Capilouto says some full-time lecturers may be cut

University of Kentucky President Eli Capilouto addressed budget cuts, layoffs and transparency in a campus-wide email Wednesday afternoon.

Capilouto indicates that the process should have been laid out in a more clear fashion. He said that although there will be no faculty impacted in the 2012-13 budget that will be before the UK Board of Trustees on June 19, there likely will be cuts to “full-time lecturers,” for the subsequent year.

Here is his full statement:


I appreciate everyone’s patience in the midst of a very anxious time for our University community. As we have been discussing since January, a combination of forces has left us with a very difficult set of choices as we absorb shortfalls across many revenue sources even as we aim to make progress as a University in a way that serves our students, our patients, and the Commonwealth of Kentucky.

Since I became President nearly one year ago, I have put a premium on transparency and candor. In that spirit, I apologize for any confusion created by how we have recently been communicating the changes taking place on our campus. In particular, we have not done a good enough job clarifying how the reductions for FY 2012-13 and FY 2013-14 will affect those who instruct our students.

The cornerstone of our plan has been to cut more deeply at the administrative level than in academic areas to mitigate the impact on teaching. To that end, no full-time faculty are impacted in the proposed budget for FY 2012-2013 that our Board of Trustees will consider June 19.

However, we should have been clearer about the timing of decisions. We are taking a two-year approach to our budgeting in an effort to plan for FY 2013-14, given that many of our revenue sources – particularly state appropriations – will not recover quickly. We therefore asked deans and unit heads across the campus to work with their chairs, faculty, and staff employees to prepare for an additional reallocation and to have their plans finalized by January 2013. Many are taking contingency actions that could impact some full-time lecturers.

Under the University’s administrative regulations, any full-time lecturer who has served for one year continuously must receive a year’s notice if their contract is not going to be renewed.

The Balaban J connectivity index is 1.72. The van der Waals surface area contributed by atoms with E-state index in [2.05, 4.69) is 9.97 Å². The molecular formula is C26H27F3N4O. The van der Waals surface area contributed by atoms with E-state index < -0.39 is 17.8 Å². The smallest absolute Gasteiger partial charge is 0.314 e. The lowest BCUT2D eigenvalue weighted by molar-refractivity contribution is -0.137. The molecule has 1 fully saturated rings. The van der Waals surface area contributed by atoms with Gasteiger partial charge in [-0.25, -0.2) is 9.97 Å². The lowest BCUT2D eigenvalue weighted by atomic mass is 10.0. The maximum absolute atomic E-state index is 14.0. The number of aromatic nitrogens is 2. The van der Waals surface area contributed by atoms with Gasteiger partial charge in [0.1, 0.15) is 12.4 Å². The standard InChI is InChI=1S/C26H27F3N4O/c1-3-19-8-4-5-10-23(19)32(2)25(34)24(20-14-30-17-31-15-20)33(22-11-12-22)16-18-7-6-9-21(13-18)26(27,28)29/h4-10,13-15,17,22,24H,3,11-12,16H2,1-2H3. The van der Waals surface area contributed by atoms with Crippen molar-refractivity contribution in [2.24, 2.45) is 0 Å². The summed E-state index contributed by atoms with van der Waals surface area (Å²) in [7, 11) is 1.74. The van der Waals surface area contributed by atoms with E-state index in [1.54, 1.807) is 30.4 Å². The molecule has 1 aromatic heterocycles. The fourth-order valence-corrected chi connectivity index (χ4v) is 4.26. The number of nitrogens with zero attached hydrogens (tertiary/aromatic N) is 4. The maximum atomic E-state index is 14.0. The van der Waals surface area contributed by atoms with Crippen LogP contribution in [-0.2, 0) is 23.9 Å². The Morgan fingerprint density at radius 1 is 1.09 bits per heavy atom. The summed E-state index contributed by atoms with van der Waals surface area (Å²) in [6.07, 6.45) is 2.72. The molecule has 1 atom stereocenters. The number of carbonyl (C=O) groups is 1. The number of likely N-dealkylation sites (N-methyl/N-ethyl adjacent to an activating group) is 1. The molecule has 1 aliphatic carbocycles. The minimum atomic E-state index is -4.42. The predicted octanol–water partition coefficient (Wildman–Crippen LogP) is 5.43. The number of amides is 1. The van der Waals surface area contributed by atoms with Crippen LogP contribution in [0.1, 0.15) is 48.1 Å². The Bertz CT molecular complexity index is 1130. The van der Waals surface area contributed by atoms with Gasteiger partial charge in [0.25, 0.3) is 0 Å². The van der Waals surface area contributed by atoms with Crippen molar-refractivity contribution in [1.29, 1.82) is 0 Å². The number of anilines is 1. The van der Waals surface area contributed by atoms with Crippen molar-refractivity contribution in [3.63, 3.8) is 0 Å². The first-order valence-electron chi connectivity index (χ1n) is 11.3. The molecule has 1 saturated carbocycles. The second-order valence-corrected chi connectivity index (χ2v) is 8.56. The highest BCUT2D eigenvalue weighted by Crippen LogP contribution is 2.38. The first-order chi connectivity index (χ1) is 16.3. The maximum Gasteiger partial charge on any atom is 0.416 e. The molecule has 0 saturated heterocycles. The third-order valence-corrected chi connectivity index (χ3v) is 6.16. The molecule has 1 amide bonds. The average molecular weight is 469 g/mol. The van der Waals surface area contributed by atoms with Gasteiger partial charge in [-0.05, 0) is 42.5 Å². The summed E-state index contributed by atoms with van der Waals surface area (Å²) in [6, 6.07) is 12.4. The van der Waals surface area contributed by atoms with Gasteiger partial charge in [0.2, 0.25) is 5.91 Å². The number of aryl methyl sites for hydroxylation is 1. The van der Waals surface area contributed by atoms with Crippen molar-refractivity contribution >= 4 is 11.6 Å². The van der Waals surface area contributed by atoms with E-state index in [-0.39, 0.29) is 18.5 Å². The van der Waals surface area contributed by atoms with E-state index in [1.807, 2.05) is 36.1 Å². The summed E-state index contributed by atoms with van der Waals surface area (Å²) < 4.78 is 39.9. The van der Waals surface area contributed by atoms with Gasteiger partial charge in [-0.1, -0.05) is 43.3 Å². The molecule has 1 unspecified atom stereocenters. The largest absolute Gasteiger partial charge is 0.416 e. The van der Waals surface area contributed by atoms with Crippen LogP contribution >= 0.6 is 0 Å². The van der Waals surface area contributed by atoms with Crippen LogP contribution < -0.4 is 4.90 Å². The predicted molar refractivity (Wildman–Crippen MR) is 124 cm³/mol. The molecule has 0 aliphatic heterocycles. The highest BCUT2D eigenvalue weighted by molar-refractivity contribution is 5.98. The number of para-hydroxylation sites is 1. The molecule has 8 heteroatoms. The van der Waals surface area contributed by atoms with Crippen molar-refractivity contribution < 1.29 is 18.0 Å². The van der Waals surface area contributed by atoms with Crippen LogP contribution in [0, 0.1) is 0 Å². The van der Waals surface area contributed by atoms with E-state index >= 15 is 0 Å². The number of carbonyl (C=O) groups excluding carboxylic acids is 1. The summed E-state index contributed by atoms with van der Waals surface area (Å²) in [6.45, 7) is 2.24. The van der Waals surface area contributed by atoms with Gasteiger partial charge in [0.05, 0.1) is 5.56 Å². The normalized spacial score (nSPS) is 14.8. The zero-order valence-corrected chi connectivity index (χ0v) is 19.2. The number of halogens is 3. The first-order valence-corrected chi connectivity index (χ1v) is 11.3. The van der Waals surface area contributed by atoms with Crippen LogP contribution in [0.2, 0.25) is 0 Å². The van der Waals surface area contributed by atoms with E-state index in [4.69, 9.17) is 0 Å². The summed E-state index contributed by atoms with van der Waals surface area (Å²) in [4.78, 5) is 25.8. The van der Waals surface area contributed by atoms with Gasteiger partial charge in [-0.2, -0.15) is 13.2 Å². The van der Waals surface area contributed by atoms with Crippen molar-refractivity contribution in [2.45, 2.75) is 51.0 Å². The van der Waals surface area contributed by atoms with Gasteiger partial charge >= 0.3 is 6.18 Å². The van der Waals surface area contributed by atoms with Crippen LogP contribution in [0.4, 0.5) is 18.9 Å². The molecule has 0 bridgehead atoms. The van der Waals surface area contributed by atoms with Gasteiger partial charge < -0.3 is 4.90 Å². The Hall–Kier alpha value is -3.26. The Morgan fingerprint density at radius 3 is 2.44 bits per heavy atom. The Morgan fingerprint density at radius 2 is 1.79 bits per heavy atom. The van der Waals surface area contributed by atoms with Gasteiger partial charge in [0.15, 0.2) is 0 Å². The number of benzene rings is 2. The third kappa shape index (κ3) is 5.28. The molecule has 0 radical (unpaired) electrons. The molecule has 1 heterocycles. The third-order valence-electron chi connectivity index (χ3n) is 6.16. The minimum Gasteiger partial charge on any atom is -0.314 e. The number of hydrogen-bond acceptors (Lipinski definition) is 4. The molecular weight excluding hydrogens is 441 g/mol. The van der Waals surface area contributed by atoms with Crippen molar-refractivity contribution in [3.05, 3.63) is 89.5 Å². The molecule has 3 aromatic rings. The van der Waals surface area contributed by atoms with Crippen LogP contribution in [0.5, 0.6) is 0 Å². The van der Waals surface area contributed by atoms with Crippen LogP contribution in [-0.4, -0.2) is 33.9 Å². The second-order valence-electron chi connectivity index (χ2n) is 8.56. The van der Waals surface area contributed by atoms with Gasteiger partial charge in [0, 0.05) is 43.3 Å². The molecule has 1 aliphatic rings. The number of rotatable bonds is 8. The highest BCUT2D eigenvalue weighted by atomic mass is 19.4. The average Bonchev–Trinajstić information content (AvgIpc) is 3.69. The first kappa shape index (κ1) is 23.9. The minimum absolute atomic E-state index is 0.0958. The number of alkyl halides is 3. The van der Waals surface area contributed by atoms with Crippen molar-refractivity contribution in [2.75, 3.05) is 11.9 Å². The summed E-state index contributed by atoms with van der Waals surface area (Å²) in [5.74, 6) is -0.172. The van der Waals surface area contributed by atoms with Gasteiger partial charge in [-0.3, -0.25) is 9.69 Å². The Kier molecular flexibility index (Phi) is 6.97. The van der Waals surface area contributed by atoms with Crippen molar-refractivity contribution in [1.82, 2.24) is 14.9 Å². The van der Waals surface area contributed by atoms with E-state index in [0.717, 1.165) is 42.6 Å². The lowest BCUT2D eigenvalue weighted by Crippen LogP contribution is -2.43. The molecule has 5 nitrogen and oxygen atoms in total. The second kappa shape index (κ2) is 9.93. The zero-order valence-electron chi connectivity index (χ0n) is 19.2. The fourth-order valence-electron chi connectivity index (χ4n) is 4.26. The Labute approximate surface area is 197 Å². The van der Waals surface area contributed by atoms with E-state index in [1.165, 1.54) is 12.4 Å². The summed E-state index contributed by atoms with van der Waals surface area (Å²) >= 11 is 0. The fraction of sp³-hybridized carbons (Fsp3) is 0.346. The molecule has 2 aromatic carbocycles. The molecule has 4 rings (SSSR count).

Due to the level of reductions we are facing, some deans have provided one year’s notice to full-time lecturers. As this process continues, we anticipate that several lecturers who received letters as part of this contingency planning will soon receive follow-up letters informing them that we will be able to renew their contracts for 2013-2014. After those notifications are sent, fewer than 10 of our current lecturers will go into Fall 2012 without contracts for 2013-14. None of these affected lecturers are responsible for core courses.

It is prudent to consider every possible outcome, given the still uncertain economic climate with which we are grappling and our responsibilities to the citizens of the Commonwealth.

I also want to clarify an additional matter related to scholarships. For Fiscal Year 2013-14, the University will spend approximately $9.2 million more on scholarships and financial aid. More than half of that increase is to allow scholarships already awarded to our students to keep pace with the planned three percent tuition increase for Fall 2013. The balance is aimed at further strengthening our student recruitment efforts. It has been suggested that we not increase scholarships as a mechanism for coping with our budget challenges. That would require us to 1) contact students already receiving awards and inform them that budget circumstances prevent us from maintaining our commitment to them; and/or 2) back away from our aggressive strategy to put even better students in our classrooms. I am unwilling to do either.

In putting together a $2.6 billion budget for each of the next two fiscal years, numbers and proposals for how to deal with reductions and reallocations are fluid. We will continue to do our very best to keep the campus and broader public informed. Part of transparency and candor is a willingness to admit when we make mistakes.

For more information about the reductions and their impact, please visit

The bottom line is we cannot afford to wait for a better time to make tough choices. When I became President, I organized a committee of faculty and staff to review the current status of our work across the variety of our missions. That committee conducted an extensive review of our strengths and challenges and provided to me and the campus community a set of recommendations for progress, which you can find here: Their report is clear: We have much to be proud of, but there is much work to do. The time is now.

Thanks for your understanding and patience as we work together in difficult times to honor the Kentucky Promise that forged our founding nearly 150 years ago.


Eli Capilouto